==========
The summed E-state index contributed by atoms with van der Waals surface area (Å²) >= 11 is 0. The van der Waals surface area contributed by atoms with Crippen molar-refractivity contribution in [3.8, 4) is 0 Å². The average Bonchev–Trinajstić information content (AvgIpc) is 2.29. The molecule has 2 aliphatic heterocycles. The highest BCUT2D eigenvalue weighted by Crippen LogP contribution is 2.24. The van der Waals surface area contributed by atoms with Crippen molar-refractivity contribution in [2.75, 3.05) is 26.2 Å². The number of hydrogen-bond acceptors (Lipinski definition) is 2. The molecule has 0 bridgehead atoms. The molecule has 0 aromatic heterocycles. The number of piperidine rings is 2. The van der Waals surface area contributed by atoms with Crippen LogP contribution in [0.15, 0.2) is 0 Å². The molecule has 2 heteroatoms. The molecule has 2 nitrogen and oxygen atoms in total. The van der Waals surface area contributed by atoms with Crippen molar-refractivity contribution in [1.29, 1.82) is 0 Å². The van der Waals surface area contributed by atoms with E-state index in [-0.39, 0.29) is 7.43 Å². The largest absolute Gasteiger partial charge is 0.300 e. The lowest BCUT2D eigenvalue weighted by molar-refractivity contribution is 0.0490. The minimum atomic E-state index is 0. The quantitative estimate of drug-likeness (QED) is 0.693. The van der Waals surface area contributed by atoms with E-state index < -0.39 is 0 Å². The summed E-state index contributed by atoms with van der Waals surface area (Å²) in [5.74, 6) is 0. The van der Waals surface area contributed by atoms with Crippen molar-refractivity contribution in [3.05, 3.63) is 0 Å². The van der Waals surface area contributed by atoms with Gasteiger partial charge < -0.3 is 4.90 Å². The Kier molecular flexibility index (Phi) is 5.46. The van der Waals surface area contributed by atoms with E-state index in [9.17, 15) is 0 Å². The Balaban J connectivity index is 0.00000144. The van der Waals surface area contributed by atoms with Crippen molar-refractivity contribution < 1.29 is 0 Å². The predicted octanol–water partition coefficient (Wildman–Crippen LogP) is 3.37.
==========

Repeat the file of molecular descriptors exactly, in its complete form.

The summed E-state index contributed by atoms with van der Waals surface area (Å²) >= 11 is 0. The van der Waals surface area contributed by atoms with Crippen molar-refractivity contribution in [3.8, 4) is 0 Å². The average Bonchev–Trinajstić information content (AvgIpc) is 2.29. The molecule has 2 aliphatic heterocycles. The highest BCUT2D eigenvalue weighted by Crippen LogP contribution is 2.24. The van der Waals surface area contributed by atoms with Crippen molar-refractivity contribution in [2.75, 3.05) is 26.2 Å². The number of hydrogen-bond acceptors (Lipinski definition) is 2. The molecule has 0 bridgehead atoms. The molecule has 0 aromatic heterocycles. The number of piperidine rings is 2. The van der Waals surface area contributed by atoms with Crippen LogP contribution in [0.15, 0.2) is 0 Å². The molecule has 2 heteroatoms. The molecule has 2 nitrogen and oxygen atoms in total. The van der Waals surface area contributed by atoms with Crippen molar-refractivity contribution in [1.29, 1.82) is 0 Å². The van der Waals surface area contributed by atoms with E-state index in [-0.39, 0.29) is 7.43 Å². The largest absolute Gasteiger partial charge is 0.300 e. The lowest BCUT2D eigenvalue weighted by molar-refractivity contribution is 0.0490. The minimum atomic E-state index is 0. The quantitative estimate of drug-likeness (QED) is 0.693. The van der Waals surface area contributed by atoms with E-state index < -0.39 is 0 Å². The summed E-state index contributed by atoms with van der Waals surface area (Å²) in [5.74, 6) is 0. The van der Waals surface area contributed by atoms with Crippen molar-refractivity contribution in [3.05, 3.63) is 0 Å². The van der Waals surface area contributed by atoms with Gasteiger partial charge < -0.3 is 4.90 Å². The Kier molecular flexibility index (Phi) is 5.46. The van der Waals surface area contributed by atoms with E-state index in [9.17, 15) is 0 Å². The Balaban J connectivity index is 0.00000144. The van der Waals surface area contributed by atoms with Crippen molar-refractivity contribution < 1.29 is 0 Å². The predicted octanol–water partition coefficient (Wildman–Crippen LogP) is 3.37.